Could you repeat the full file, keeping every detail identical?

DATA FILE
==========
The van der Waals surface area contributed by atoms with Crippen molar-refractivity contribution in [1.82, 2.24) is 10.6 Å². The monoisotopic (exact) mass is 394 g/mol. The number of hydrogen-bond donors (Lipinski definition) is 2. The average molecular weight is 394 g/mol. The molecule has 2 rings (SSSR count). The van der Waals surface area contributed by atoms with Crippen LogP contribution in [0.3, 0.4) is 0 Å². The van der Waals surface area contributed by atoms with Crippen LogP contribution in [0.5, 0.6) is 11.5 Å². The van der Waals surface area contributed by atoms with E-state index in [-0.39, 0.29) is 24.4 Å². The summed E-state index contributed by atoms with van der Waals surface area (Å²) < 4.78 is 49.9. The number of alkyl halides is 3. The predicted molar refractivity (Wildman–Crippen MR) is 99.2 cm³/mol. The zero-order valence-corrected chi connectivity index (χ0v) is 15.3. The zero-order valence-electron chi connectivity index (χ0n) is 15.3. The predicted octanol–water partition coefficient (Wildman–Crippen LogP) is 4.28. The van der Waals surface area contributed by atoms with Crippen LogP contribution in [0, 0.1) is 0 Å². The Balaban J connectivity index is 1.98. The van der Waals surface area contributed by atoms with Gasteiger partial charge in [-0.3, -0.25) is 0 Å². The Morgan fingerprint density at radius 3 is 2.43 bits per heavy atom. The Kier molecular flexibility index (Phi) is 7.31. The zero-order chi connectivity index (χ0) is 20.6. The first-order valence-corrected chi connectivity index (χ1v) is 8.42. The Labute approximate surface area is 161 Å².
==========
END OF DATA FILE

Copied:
The van der Waals surface area contributed by atoms with Crippen molar-refractivity contribution in [1.82, 2.24) is 10.6 Å². The monoisotopic (exact) mass is 394 g/mol. The number of hydrogen-bond donors (Lipinski definition) is 2. The average molecular weight is 394 g/mol. The molecule has 2 rings (SSSR count). The van der Waals surface area contributed by atoms with Crippen LogP contribution in [0.3, 0.4) is 0 Å². The van der Waals surface area contributed by atoms with Crippen LogP contribution in [0.5, 0.6) is 11.5 Å². The van der Waals surface area contributed by atoms with E-state index in [-0.39, 0.29) is 24.4 Å². The summed E-state index contributed by atoms with van der Waals surface area (Å²) < 4.78 is 49.9. The number of alkyl halides is 3. The predicted molar refractivity (Wildman–Crippen MR) is 99.2 cm³/mol. The zero-order valence-corrected chi connectivity index (χ0v) is 15.3. The zero-order valence-electron chi connectivity index (χ0n) is 15.3. The predicted octanol–water partition coefficient (Wildman–Crippen LogP) is 4.28. The van der Waals surface area contributed by atoms with Crippen LogP contribution in [0, 0.1) is 0 Å². The Balaban J connectivity index is 1.98. The van der Waals surface area contributed by atoms with Gasteiger partial charge in [-0.3, -0.25) is 0 Å². The Morgan fingerprint density at radius 3 is 2.43 bits per heavy atom. The Kier molecular flexibility index (Phi) is 7.31. The zero-order chi connectivity index (χ0) is 20.6. The first-order valence-corrected chi connectivity index (χ1v) is 8.42. The Labute approximate surface area is 161 Å².